There are certain metaphors I abuse. Most of them are nautical. One is lepidopterological: I tend to think of musicians in the studio as caterpillars in a chrysalis, or, more accurately, in a cocoon. And fans as the tenders of these cocoons, sitting outside, waiting for a sparkly wing to emerge.
David C. Clements has been in a cocoon for a very long time, and yesterday, a delicate wing popped out: My Dear Mother, his first EP in two years.
Four songs, two new (My Dear Mother, When We Go), one alternate version of an earlier tune (On The Border), one interpretation of a Neil Young tune (Philadelphia), all collectively a teaser for a record coming early next year.
The whole thing is awesome – the new/old version of On the Border is slower, but more expansive; there’s some muscle to it, now – but here are the two new ones:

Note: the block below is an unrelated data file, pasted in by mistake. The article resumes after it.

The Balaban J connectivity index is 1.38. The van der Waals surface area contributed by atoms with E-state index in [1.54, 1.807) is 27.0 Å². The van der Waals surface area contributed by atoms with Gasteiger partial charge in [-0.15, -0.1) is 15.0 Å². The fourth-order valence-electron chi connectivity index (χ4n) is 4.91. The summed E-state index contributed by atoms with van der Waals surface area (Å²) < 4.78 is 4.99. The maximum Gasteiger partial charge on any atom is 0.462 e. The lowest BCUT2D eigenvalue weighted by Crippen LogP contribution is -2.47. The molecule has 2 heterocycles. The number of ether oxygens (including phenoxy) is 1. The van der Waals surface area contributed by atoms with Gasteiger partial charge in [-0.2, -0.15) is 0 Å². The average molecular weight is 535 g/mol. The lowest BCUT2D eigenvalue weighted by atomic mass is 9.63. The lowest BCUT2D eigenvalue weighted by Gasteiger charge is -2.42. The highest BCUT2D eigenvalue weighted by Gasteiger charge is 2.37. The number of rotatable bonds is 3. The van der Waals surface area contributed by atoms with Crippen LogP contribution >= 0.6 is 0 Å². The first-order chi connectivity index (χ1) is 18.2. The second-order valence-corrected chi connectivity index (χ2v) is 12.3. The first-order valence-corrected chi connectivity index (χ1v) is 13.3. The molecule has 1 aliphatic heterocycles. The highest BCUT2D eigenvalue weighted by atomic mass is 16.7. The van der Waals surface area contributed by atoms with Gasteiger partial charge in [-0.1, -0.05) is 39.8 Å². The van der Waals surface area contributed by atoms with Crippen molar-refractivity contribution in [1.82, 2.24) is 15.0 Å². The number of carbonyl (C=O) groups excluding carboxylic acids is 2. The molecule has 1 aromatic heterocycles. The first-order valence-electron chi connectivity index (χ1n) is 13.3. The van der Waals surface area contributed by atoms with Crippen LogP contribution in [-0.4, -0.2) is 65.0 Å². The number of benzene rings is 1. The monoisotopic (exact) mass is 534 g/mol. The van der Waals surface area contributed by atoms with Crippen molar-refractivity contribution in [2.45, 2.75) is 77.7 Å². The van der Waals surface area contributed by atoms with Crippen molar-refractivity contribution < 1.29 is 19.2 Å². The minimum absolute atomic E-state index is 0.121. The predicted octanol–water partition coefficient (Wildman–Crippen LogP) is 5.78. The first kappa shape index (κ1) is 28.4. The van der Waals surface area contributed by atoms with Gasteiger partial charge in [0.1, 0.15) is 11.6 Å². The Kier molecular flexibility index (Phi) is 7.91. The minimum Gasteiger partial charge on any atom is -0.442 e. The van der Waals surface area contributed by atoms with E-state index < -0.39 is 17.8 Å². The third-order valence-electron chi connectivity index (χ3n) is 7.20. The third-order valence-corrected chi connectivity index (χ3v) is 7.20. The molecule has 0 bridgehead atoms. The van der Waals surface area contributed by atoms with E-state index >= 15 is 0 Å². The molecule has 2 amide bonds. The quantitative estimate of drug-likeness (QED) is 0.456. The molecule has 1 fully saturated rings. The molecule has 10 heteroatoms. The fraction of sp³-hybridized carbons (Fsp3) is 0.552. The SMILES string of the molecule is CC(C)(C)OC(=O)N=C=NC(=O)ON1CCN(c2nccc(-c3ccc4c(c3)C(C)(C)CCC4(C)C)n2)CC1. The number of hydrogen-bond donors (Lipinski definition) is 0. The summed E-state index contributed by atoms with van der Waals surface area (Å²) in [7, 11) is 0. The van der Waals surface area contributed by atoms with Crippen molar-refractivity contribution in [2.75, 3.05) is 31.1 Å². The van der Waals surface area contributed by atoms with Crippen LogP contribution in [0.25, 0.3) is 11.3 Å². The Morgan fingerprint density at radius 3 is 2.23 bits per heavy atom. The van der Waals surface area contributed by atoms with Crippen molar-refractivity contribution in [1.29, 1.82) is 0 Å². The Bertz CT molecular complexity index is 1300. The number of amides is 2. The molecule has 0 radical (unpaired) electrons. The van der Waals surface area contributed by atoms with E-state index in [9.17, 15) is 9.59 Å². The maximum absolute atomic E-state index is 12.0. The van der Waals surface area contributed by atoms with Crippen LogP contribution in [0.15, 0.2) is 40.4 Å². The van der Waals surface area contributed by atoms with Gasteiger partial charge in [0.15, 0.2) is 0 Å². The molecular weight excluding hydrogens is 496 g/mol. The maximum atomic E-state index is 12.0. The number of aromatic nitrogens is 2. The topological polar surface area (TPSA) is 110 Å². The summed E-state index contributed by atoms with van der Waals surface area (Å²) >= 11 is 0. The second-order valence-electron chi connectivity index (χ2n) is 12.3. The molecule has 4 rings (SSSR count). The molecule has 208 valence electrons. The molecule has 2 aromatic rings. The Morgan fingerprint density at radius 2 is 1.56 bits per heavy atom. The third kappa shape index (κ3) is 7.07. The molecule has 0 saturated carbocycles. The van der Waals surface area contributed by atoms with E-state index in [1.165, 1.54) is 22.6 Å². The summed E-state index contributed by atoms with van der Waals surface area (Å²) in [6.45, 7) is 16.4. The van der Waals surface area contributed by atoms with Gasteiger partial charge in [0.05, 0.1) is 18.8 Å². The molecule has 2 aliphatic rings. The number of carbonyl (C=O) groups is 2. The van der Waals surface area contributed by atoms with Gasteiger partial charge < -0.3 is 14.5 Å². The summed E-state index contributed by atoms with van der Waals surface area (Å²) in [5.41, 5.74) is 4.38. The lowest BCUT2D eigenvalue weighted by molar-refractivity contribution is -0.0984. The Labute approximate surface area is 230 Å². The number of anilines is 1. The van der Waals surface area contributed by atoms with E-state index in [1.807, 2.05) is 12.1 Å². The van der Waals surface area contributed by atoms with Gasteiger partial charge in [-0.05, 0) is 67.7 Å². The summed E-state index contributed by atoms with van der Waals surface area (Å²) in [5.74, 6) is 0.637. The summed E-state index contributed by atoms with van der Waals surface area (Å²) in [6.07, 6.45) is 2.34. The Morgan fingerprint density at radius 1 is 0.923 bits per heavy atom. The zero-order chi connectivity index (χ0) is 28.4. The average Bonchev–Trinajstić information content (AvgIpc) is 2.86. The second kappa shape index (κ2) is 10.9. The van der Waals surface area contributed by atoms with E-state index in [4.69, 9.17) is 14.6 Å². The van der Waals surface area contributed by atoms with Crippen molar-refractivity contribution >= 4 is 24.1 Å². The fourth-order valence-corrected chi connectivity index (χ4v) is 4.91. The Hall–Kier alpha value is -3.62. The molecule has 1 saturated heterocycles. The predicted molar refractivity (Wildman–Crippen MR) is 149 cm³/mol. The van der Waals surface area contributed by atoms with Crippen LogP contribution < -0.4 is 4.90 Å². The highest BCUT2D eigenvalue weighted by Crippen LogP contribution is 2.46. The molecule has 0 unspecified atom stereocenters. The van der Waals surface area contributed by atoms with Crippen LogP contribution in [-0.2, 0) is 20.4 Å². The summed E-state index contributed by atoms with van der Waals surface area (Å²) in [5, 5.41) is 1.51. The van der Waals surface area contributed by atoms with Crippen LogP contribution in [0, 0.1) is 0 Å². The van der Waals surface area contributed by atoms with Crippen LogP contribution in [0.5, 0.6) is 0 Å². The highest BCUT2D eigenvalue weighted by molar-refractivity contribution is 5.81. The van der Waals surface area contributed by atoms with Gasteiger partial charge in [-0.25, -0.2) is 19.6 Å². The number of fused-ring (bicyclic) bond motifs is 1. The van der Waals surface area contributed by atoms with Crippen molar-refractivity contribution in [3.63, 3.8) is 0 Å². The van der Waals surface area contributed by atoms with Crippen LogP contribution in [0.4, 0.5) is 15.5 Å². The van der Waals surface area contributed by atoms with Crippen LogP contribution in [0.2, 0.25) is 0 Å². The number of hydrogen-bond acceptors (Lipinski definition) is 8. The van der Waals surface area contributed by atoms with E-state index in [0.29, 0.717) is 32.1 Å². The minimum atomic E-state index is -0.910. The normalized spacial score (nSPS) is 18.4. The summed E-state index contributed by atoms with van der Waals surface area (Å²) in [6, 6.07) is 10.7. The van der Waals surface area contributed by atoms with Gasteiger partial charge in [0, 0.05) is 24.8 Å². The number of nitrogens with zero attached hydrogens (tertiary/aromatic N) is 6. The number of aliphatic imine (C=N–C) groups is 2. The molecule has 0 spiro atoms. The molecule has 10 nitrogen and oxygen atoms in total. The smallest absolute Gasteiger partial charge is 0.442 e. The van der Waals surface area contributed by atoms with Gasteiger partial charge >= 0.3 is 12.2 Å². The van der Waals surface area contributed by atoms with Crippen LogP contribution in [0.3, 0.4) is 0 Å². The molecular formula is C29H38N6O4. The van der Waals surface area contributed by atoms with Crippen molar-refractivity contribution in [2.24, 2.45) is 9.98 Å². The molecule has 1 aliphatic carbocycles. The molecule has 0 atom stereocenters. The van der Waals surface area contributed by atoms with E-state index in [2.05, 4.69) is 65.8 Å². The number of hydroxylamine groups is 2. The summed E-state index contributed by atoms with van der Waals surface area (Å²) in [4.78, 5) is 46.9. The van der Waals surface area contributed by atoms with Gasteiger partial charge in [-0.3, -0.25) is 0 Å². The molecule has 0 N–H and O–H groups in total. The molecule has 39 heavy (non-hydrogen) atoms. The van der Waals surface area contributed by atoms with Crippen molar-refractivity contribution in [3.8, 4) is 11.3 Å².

My Dear Mother, the title track, and an excellent introduction to his style, i.e. catchy shuffle-sway beat, sing-along chorus, lyrics that will tear at you. (Front rows of Norther Ireland: if you aren’t dancing to this, I’m giving you some serious squinch-face.)
When We Go, which shows off his range and flexible voice. Apparently this one is a fan favorite, and well, I can see why, because I also love it when he cuts loose and goes for it: